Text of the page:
Their winning act Kalush Orchestra was actually the fruit of a cultural project led by folklore experts and blends traditional folk tunes and contemporary hip-hop to promote Ukrainian culture.

And this has become an even more salient point, as Russia, through its invasion, has falsely sought to claim that Ukraine does not have its own unique culture.

Eurovision Song Contest host Mika performs during the Eurovision Song Contest Grand Final
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Eurovision presenter Mika performs during the final

Former Bucks Fizz winner Cheryl Baker tweeted: “Wasn’t this the best @Eurovision in years?… It was a show of love, joy, inclusion and no animosity.”

Rest assured, the competition was also its usual mix of camp, kitsch pop and angsty ballads.

The grand finale opened with an energetic performance with strobe lighting and projections of Michelangelo’s David sculpture from the Czech Republic’s We Are Domi singing Lights Off.

Rosa Linn of Armenia performs during the final of the Eurovision Song Contest 2022 in Turin, Italy, on May 14, 2022. REUTERS/Yara Nardi
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Rosa Linn with her bed and chair wrapped in toilet paper

Finnish rock group The Rasmus kicked off their first few performances with a powerful version of Jezebel, ripping off their shirts mid-show.

Armenia’s representative Rosa Linn gave an emotional performance with her song Snap on a stage with a bed, lamp and chair, all apparently wrapped in white toilet paper.

Marius Bear from Switzerland did a raw version of his track Boys Do Cry with simple lighting, while Frenchmen Alvan and Ahez had fire on stage to perform their track Fulenn.

The team around Norway's Subwoolfer band during the scoring in the Eurovision Song Contest final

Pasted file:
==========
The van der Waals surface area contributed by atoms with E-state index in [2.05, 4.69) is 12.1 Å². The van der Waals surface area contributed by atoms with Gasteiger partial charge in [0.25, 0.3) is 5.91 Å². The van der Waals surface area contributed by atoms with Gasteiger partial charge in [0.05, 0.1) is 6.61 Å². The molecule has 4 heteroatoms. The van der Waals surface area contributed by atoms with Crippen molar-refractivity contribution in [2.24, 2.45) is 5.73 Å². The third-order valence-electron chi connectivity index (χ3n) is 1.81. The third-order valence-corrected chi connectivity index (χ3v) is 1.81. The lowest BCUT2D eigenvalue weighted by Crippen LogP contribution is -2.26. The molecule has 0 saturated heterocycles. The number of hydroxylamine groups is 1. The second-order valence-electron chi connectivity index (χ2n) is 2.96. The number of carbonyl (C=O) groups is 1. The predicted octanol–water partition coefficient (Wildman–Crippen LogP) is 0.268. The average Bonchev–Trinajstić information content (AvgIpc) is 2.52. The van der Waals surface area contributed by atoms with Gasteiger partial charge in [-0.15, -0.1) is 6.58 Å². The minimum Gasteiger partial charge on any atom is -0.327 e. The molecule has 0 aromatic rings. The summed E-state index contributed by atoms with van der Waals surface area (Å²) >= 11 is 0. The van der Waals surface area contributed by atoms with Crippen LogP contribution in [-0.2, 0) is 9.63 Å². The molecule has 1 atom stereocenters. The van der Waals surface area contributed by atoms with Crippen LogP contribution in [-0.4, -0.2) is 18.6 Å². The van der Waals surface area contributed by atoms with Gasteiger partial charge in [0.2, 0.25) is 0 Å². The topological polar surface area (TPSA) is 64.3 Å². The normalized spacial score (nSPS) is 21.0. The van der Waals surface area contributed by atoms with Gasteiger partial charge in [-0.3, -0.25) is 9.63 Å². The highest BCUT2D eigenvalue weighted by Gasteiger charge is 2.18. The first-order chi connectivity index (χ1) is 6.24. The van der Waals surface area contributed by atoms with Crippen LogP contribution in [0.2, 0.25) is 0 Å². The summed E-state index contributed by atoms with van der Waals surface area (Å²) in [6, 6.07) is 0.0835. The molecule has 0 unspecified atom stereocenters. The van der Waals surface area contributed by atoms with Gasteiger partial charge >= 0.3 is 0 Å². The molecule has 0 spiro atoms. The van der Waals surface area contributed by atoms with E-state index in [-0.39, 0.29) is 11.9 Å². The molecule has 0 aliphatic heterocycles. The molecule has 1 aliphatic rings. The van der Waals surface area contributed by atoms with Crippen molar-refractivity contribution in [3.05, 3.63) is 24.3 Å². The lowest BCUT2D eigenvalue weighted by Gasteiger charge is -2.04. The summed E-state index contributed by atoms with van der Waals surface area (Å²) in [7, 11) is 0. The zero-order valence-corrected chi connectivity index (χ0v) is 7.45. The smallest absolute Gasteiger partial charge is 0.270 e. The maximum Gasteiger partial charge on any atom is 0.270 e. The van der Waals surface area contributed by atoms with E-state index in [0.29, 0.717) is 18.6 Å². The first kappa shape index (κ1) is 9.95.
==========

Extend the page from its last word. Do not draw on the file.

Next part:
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The team around Norway’s Subwoolfer band

Meanwhile, the Subwoolfer from Norway dressed up in his now-infamous yellow wolf outfits while performing a synchronized dance number and singing Give That Wolf A Banana.

Following the contest, which left the UK in second place, Prime Minister Boris Johnson tweeted: “Congratulations to Ukraine on winning the @Eurovision Song Contest 2022.

“It’s a clear reflection of not just his talent, but his unwavering support for his fight for freedom.

“Incredibly proud of @SamRyderMusic and how brilliantly he represented the UK tonight.”

Sam Ryder of the United Kingdom reacts during the Eurovision Song Contest Grand Final at the Palaolimpico arena in Turin, Italy, Saturday, May 14, 2022. (AP Photo/Luca Bruno)
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Sam Ryder narrowly missed giving the UK their sixth victory since 1957. Photo: Associated Press

Sam Ryder narrowly missed joining the likes of Katrina And The Waves and Bucks Fizz to give the UK their sixth win since 1957.

But he was ecstatic with the result: “There’s so much gratitude, what an experience,” he said.

Reigning Eurovision Song Contest champions, Italian rock band Maneskin, also performed during the live show, alongside singer-songwriter Mika, who sang a medley that included Grace Kelly and Happy Ending.